GRAND Tour presenter Richard Hammond has stunned fans by getting back behind the wheel of the car that nearly killed him 15 years ago.

A team of ’petrol heads’ from Herefordshire within a short drive of the star’s Weston-under-Penyard home have restored the record-breaking 300mph Vampire Dragster.

And he visited ’the Syndicate’ behind the car’s restoration to film a a promotional video for what to expect on the Drivetribe YouTube channel - owned by himself, James May and Jeremy Clarkson.

Even though he slipped into a coma, suffered serious head injuries and was in hospital for five weeks after crashing the jet powered car at 288mph in 2006, he got behind the wheel again.

And he told the camera: "I’m doing what I promised myself I would never do, and get back into the Vampire dragster that so very, very nearly killed me.

"I will be doing what I swore - oh, do you know what, I’m just going to do it now.

"What’s odd is, I remember the last time I got in this thing, but I don’t remember getting out, so technically I’m still in it."

Hammond, who lives with his family at Bollitree Castle, suffered ’depression’ after the accident when the jet-powered dragster’s front-right tyre burst causing it to spin out of control during a stunt at Elvington airfield near York.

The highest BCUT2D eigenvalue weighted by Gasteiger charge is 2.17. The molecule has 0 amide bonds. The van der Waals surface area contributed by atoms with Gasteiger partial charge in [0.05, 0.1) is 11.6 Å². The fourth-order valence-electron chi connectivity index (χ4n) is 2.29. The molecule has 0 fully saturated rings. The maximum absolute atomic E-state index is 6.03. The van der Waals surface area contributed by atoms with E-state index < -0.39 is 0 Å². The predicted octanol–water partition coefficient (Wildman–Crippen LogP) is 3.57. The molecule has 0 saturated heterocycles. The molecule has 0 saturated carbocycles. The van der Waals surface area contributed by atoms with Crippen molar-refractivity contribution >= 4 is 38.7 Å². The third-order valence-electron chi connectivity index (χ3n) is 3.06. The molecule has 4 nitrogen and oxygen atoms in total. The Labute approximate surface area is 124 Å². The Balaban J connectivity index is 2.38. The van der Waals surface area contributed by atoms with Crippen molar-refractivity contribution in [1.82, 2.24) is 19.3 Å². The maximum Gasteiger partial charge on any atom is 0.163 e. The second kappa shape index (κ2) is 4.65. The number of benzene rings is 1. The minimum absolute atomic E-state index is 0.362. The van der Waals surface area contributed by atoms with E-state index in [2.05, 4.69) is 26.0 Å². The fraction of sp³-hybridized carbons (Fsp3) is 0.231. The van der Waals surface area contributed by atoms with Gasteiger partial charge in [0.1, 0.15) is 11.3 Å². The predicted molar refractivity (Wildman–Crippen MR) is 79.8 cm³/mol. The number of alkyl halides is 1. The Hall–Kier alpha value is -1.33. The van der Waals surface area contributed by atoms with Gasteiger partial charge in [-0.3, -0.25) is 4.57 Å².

The Bromyard-based ’Syndicate’ bought the car in 2019 and have now restored it to its former glory.

The Vampire is a British motor car legend and still holds the national land speed record status at 300.3mph.

’Syndicate’ spokesman Phil Davies said: "I’ve always been aware of the Vampire, since it was a record-breaking race car in the 1980s.

"It’s a car that’s had a lot of provenance and had to be saved and shown and that’s what we’ve done.

"We hold Bromyard’s annual speed festival every May and we thought the Vampire would be a great halo car.

"It had a lot of restoration work to do and we had a lot of help from local volunteers, local businesses and contractors, all the people who are petrol heads like us, and Andrew Hurdle and Kieran Westman, who originally developed and raced the car.

"After its restoration, it’s a vehicle of great heritage for static displays."

Phil added that Hammond, who films his new classic car repair series The Smallest Cog in Rotherwas "came and visited us a couple of weeks ago to see it.

"It was a wonderful to see him and for him to be reunited with the car."

The Bromyard Speed Festival is on May 29 where the theme will be motoring through the seven decades of the Queen’s reign.